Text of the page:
Endemic, Native, Non-native, and Invasive Species

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Animals and plants that live in a specific geography are classified by how natural those species are to the environment they are found in. These animals and plants may be classified as endemic, native, non-native, or invasive.

So what do these terms mean? Here are definitions and examples for each of the term.

Native Species

Native animals and plants are species that have originated and evolved in a local area over a long period of time. Species that are native are described in terms of their geographic origin. For example, the Joshua Tree is native to the Southwest American desert.

Endemic Species

Endemic plants and animals are native species that only grow in one location in the world.

Examples of Endemic Species

The haha plant (Cyanea calycina) is a rare and endangered plant that grows only in Hawaii. The haha is a flowering perennial shrub that is endemic to the Hawaiian Islands.

A picture looking up at a broad leaf plant.
Haha plant (Cyanea calycina) is endemic to Hawaii. Photo: Lucas Fortini, USGS-PIERC, public domain.

The Columbia torrent salamander (Rhyacotriton kezeri) is a headwater-stream-associated amphibian species that is endemic to the Pacific Northwest in the United States. The salamander makes its habitat in the coastal areas from northwestern Oregon to Washington state.

A salamander sitting on top of moss.
Columbia torrent salamander (Rhyacotriton kezeri) near Olympia, WA. Photo: Christopher Cousins, USGS Northern Rocky Mountain Science Center, public domain.

Non-native Species

Non-native species are plants and animals that evolved in a different area of the world that now grow elsewhere. Non-native species are also known as exotic species.

Non-native species can be introduced either intentionally or accidentally. Many ornamental garden flowers, shrubs, and trees are non-native species.

Invasive Species

An invasive species is a non-native specie that has a negative impact on the ecosystem it is introduced to. Invasive species tend to aggressively and quick grow in population and are a disruptive presence to the local ecosystem.

Examples of Invasive Species

Tamarisk is a small invasive shrub or tree that grows throughout the American West. Tamarisk produces lavender flowers. Also known as saltcedar, tamarisk is able to grow in high saline, low water areas altered by dams that native plants are unable to survive in.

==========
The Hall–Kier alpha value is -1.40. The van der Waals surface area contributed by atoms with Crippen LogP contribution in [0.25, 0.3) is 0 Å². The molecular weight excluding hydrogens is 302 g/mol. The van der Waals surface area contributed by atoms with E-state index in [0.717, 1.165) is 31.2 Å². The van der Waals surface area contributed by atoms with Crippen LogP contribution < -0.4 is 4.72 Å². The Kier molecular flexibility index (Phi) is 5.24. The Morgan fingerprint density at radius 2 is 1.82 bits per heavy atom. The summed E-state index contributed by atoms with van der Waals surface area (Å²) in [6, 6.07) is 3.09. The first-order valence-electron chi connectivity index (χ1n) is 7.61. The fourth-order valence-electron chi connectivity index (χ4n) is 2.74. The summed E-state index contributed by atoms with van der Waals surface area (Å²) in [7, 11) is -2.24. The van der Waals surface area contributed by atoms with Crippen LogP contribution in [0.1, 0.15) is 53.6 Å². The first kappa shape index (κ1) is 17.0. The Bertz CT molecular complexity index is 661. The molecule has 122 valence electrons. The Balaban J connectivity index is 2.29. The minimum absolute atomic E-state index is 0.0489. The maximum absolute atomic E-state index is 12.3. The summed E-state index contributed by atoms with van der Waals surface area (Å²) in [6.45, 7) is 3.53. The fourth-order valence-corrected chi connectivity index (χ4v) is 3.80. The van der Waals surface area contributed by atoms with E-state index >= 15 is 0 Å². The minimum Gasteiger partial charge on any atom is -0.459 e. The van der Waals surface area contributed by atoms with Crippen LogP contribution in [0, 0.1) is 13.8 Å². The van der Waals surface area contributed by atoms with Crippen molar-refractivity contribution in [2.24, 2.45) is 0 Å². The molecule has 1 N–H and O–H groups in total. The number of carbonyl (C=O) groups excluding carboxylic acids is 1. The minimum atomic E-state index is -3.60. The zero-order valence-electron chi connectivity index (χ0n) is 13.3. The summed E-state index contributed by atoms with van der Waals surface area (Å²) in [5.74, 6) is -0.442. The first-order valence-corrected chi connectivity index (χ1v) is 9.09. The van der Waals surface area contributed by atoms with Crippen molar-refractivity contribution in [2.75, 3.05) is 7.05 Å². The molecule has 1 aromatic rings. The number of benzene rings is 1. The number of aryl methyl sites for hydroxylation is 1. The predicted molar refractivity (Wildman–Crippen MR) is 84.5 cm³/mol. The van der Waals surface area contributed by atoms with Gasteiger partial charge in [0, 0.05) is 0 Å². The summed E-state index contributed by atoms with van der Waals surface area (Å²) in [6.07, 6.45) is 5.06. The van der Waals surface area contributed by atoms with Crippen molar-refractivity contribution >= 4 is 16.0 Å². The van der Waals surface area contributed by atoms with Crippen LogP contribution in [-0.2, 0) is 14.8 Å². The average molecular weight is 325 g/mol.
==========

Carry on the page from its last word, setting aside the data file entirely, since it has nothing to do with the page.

This invasive species has the potential to affect the quality of habitat for some wildlife, the way floodplain vegetation uses water, and the frequency and intensity of wildfires. The Tamarisk Beatle was introduced in 2005 to reduce the incidence of Tamarisk.

Two aquatic plants, one with white flowers and the other with lavender flowers, grow along a stream bank.
Tamarisk, an invasive plant, produces lavender flowers. Photo: John Parks, USGS, public domain.

Small, non-native mussels known as zebra mussels (Dreissena polymorpha) are native to Russia. This species arrived in North America in the ballast water of a transatlantic cargo in 1988 and colonized areas of Lake St. Clair. Zebra mussels have spread to all five Great Lakes in less than a decade.

A close up view of a clump of zebra mussels underwater.
Zebra mussels (Dreissena polymorpha). Photo: Jeff Allen, USGS, public domain.

The Burmese python is native to the country that used to be known as Burma (its name was changed to Myanmar in 1989). The Burmese python is also native to other parts of Southeast Asia.

After being introduced to Florida in the 1990s as an exotic pet, the Burmese Python became established in Florida’s Everglades National Park where it is an invasive species. The python preys on local species, causing a drop in the number of native species.

Learn more: Florida’s Invasive Species: A Look at the Burmese Python

A Burmese python coiled in the grass in the Everglades.
A Burmese python coiled in the grass in the Everglades. Photo: Bryan Falk, USGS. Public domain.

Naturalized Non-native Species

Naturalized non-native species are exotic plants and animals that have been able to persist in an ecosystem over time without human assistance.

References and Further Reading

Communications and Publishing. (2022, March 2). With livestock gone, an island’s decimated native flora makes a comeback. USGS.gov. https://www.usgs.gov/news/featured-story/livestock-gone-islands-decimated-native-flora-makes-comeback

Southwest Biological Science Center. (2016, December 30). Southwestern riparian zones, tamarisk plants, and the tamarisk beetle. USGS.gov. https://www.usgs.gov/centers/southwest-biological-science-center/science/southwestern-riparian-zones-tamarisk-plants-and